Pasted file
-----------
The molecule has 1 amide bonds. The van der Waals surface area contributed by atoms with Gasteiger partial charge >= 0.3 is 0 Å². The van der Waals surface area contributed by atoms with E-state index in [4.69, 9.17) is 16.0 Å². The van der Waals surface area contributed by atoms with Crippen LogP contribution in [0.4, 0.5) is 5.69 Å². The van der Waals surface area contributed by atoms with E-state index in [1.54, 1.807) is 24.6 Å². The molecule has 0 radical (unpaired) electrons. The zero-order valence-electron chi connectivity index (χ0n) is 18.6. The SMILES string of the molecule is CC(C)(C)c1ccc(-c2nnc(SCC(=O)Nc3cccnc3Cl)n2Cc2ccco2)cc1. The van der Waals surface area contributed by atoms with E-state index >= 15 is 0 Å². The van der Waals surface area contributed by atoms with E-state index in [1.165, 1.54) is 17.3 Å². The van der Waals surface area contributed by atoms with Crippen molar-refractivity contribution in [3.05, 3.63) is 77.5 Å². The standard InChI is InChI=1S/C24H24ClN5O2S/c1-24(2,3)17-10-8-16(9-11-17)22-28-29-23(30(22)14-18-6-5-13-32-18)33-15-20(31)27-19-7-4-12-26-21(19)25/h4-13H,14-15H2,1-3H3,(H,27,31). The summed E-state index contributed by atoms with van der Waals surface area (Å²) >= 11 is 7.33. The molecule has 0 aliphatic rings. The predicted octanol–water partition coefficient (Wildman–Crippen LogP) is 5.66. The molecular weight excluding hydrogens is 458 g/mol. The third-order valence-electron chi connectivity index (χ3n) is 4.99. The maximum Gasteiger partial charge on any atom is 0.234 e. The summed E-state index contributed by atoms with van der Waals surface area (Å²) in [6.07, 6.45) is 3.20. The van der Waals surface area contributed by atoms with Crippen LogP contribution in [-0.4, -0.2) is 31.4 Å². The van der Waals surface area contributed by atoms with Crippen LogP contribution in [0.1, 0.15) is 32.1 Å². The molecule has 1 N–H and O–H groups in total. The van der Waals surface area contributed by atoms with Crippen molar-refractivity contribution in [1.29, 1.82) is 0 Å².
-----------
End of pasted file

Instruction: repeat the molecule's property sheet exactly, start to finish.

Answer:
The molecule has 1 amide bonds. The van der Waals surface area contributed by atoms with Gasteiger partial charge >= 0.3 is 0 Å². The van der Waals surface area contributed by atoms with E-state index in [4.69, 9.17) is 16.0 Å². The van der Waals surface area contributed by atoms with Crippen LogP contribution in [0.4, 0.5) is 5.69 Å². The van der Waals surface area contributed by atoms with E-state index in [1.54, 1.807) is 24.6 Å². The molecule has 0 radical (unpaired) electrons. The zero-order valence-electron chi connectivity index (χ0n) is 18.6. The SMILES string of the molecule is CC(C)(C)c1ccc(-c2nnc(SCC(=O)Nc3cccnc3Cl)n2Cc2ccco2)cc1. The van der Waals surface area contributed by atoms with E-state index >= 15 is 0 Å². The van der Waals surface area contributed by atoms with E-state index in [1.165, 1.54) is 17.3 Å². The van der Waals surface area contributed by atoms with Crippen molar-refractivity contribution in [3.05, 3.63) is 77.5 Å². The standard InChI is InChI=1S/C24H24ClN5O2S/c1-24(2,3)17-10-8-16(9-11-17)22-28-29-23(30(22)14-18-6-5-13-32-18)33-15-20(31)27-19-7-4-12-26-21(19)25/h4-13H,14-15H2,1-3H3,(H,27,31). The summed E-state index contributed by atoms with van der Waals surface area (Å²) >= 11 is 7.33. The molecule has 0 aliphatic rings. The predicted octanol–water partition coefficient (Wildman–Crippen LogP) is 5.66. The molecular weight excluding hydrogens is 458 g/mol. The third-order valence-electron chi connectivity index (χ3n) is 4.99. The maximum Gasteiger partial charge on any atom is 0.234 e. The summed E-state index contributed by atoms with van der Waals surface area (Å²) in [6.07, 6.45) is 3.20. The van der Waals surface area contributed by atoms with Crippen LogP contribution in [-0.4, -0.2) is 31.4 Å². The van der Waals surface area contributed by atoms with Crippen LogP contribution in [0.1, 0.15) is 32.1 Å². The molecule has 1 N–H and O–H groups in total. The van der Waals surface area contributed by atoms with Crippen molar-refractivity contribution in [1.29, 1.82) is 0 Å².